The longtime Saturday Night Live Film Unit Director of Photography talks about scouting and lighting spots for the show on a tight schedule, how he recreates the looks of commercials and movies for parodies, and how he uses metering and monitors together to fine-tune his setups.
Aimee Baldridge: You’ve been with the Saturday Night Live Film Unit for 15 seasons now. How did you get started there?
Alex Buono: I went to film school, and when I graduated I became a camera assistant. I was hired to shoot a low-budget feature in North Carolina, and the producer of it happened to also produce for Saturday Night Live. We got along really well, and at the end of the shoot, she was like, “Hey, you’re really cool. Do you want to come to New York and try shooting a spot for SNL?” That sounded pretty amazing to me, so I went. I formed a relationship with the director of the Film Unit, Jim Signorelli. He took me under his wing and called me “young blood” and kept bringing me back.
AB: How has the technology you work with evolved during your time with SNL?
Alex Buono: When I started in 1999, we were shooting on 35mm film stock. There was a high degree of precision, and it was critical that you understood how to light a scene based on meters and footcandles and contrast ratios. With the advent of digital acquisition, we had a couple years where we were shooting with really low-budget MiniDV cameras and just kind of getting exposure and running with it. That was the aesthetic for a couple years. It was really down and dirty.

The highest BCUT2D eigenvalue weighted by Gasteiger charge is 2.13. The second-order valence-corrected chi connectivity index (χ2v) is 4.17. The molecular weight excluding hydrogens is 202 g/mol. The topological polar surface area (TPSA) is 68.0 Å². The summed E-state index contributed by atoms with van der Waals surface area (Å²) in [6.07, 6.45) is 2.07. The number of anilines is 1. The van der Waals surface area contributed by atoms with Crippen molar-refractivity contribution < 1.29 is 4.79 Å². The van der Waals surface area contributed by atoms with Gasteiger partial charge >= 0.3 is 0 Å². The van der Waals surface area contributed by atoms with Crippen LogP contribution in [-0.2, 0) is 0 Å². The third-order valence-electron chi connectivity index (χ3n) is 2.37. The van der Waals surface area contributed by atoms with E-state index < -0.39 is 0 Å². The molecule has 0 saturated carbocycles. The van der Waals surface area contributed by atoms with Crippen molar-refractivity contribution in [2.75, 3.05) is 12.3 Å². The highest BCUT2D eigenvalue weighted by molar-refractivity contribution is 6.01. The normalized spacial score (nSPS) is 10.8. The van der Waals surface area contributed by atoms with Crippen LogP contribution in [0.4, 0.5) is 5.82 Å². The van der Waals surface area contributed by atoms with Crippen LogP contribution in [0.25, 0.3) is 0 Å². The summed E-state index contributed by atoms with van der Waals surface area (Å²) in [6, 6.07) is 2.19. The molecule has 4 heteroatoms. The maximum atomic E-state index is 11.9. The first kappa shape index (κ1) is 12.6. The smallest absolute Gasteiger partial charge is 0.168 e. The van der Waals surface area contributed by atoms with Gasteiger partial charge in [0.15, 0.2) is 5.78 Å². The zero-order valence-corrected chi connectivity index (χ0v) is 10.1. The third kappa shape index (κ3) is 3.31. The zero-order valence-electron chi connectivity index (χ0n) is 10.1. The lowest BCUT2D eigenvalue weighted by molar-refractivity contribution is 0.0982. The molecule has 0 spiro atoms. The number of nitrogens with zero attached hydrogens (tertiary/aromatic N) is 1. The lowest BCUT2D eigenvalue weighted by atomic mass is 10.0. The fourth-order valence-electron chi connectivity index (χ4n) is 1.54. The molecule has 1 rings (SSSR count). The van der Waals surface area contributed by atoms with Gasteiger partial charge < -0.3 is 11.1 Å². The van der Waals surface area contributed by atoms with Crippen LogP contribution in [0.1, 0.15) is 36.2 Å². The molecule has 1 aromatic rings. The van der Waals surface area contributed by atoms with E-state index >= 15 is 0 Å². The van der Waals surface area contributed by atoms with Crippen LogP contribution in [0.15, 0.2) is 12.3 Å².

By 2009 we saw the advent of DSLRs and the Red One. That led into the Alexa and Epic and the higher-end digital cinema cameras. We’re back to what feels like a much more traditional filmmaking style, and lighting has returned to where it should be in terms of its importance. Now every spot we do has some combination of very careful cinematic lighting or greenscreen compositing, and I’m lighting things the way I would have in the film days. I always have my light meter with me. It’s kind of come full circle.
AB: What is your weekly schedule like, and how do you scout and prepare your lighting in a tight timeframe?